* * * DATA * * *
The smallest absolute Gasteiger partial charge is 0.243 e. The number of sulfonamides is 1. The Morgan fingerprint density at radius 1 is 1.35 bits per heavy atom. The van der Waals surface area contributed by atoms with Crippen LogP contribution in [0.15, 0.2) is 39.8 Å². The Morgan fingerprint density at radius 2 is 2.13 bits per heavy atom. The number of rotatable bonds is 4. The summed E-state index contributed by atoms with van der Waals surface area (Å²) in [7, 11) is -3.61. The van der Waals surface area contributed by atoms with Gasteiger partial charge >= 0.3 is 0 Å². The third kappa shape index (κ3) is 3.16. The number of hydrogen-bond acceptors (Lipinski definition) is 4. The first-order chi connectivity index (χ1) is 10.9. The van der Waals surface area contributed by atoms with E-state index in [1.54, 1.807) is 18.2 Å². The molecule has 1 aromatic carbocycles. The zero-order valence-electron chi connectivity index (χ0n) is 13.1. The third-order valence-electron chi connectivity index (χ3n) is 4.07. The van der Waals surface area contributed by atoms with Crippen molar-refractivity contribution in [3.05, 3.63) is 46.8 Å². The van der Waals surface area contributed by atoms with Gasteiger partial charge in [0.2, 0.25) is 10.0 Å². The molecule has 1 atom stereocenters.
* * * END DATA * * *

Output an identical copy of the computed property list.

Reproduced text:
The smallest absolute Gasteiger partial charge is 0.243 e. The number of sulfonamides is 1. The Morgan fingerprint density at radius 1 is 1.35 bits per heavy atom. The van der Waals surface area contributed by atoms with Crippen LogP contribution in [0.15, 0.2) is 39.8 Å². The Morgan fingerprint density at radius 2 is 2.13 bits per heavy atom. The number of rotatable bonds is 4. The summed E-state index contributed by atoms with van der Waals surface area (Å²) in [7, 11) is -3.61. The van der Waals surface area contributed by atoms with Gasteiger partial charge >= 0.3 is 0 Å². The third kappa shape index (κ3) is 3.16. The number of hydrogen-bond acceptors (Lipinski definition) is 4. The first-order chi connectivity index (χ1) is 10.9. The van der Waals surface area contributed by atoms with E-state index in [1.54, 1.807) is 18.2 Å². The molecule has 1 aromatic carbocycles. The zero-order valence-electron chi connectivity index (χ0n) is 13.1. The third-order valence-electron chi connectivity index (χ3n) is 4.07. The van der Waals surface area contributed by atoms with Crippen molar-refractivity contribution in [3.05, 3.63) is 46.8 Å². The van der Waals surface area contributed by atoms with Gasteiger partial charge in [0.2, 0.25) is 10.0 Å². The molecule has 1 atom stereocenters.